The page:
by Ricardo G
The state of the web is constantly in flux, and the future of the Web is up for grabs. Reviewing the Web’s evolution, it began with Web 1.0,
which focused on connecting information. Web 2.0 was more concerned with connecting people, while the emerging 3.0 is about integrating data, knowledge, and apps to make the Web a more meaningful and collaborative platform. Web 4.0 will harness the power of human and machine intelligence on a ubiquitous Web in which both people and computers not only interact but also reason and assist each other in smart ways.
New kinds of apps are on the horizon that will be smarter than current apps and will be accessible anytime, anywhere, from any device. For
example, we might embrace augmented reality in mobile Web apps such as layar (www.layar.com). Others will likely follow. We might access the Web through new interfaces activated by voice or gestures. In a distant future, there might even be a Web interface activated by brain waves. However, numerous technical, developmental, operational, organizational, and societal challenges have to be addressed. The new discipline of Web Science refers to the study of the Web’s evolution and its impact on society, business and government.
Developing apps is becoming a complex process involving various programming languages, frameworks, and paradigms – so it’s unlikely that any single person will have the required skills to manage the entire process. User-customizable apps are also in the rise. Web-based digital diaries are gaining wider adoption as well. Cloud computing is another promising trend, in which it enables users to access smart and complex apps with a simple device such as a smartphone using a Web browser.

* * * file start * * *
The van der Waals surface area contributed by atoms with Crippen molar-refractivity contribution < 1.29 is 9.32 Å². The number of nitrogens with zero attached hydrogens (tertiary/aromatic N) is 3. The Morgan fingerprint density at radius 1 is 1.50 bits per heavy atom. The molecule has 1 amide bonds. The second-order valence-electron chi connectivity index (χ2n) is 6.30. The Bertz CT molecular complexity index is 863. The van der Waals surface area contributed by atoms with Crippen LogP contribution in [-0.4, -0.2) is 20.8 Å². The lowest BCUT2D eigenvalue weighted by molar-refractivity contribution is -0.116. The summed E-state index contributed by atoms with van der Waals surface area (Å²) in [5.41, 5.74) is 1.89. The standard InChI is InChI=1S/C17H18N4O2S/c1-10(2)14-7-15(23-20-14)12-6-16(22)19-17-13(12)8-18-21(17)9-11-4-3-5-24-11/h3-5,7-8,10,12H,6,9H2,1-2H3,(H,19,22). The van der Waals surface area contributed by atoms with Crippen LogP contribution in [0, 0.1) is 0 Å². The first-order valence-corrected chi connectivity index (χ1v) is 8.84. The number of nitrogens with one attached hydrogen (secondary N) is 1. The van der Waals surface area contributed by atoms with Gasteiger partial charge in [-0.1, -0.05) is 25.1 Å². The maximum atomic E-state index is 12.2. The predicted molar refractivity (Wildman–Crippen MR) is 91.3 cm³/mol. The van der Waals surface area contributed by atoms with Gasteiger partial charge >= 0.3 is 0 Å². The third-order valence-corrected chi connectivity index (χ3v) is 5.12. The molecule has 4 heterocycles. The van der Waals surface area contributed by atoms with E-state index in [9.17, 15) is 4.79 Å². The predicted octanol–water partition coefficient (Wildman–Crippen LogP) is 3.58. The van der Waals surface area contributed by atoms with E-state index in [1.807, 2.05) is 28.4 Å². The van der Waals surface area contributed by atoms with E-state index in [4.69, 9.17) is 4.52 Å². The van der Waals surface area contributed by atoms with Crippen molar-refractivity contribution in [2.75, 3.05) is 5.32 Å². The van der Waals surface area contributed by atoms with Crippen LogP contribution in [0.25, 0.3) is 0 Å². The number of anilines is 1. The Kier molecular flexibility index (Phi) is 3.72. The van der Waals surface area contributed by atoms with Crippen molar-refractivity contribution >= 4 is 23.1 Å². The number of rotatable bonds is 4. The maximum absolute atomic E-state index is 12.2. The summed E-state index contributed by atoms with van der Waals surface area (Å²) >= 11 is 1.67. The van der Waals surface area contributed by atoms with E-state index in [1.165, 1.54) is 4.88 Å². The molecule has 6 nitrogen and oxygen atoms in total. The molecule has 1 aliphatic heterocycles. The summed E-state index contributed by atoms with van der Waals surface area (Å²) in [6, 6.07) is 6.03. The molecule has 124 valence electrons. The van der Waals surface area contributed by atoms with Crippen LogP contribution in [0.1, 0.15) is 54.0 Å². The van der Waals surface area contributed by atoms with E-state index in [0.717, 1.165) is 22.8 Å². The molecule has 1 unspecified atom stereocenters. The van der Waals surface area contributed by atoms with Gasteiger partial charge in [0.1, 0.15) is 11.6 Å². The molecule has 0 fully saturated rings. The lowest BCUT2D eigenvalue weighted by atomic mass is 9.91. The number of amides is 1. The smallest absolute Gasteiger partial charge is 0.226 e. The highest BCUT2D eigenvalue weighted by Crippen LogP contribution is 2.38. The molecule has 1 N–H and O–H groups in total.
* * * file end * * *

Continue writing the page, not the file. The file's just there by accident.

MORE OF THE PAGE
The article mentions how the web has come a long way since its first appearance to the general public 20 years ago. From rudimentary websites to full-blown shopping, banking, etc from a smartphone using a Web browser. Life without internet is unimaginable for most of us, and the internet is definitely not going away. Indeed, more exciting and challenging advances are happening as I write this. For instance, that mobile app cited above called layar (http://layar.com) is really interesting in that it recognizes real life objects, and the user can interact with them. For example, you see and ad for a concert posted on a wall in the street. Using the camera of your phone, the app will recognize it and give you the opportunity to buy tickets right there (see image above). There’s no need to do a Google search. The future of the Web is still unknown, but I am convinced that it will bring changes to humanity that we can’t still conceive, such as all the changes that the Web has brought to us for the past 20 years.
Murugesan, S., Rossi, G., Wilbanks, L., & Djavanshir, R. (2011). The future of web apps. IT Professional Magazine, 13(5), p 12-14.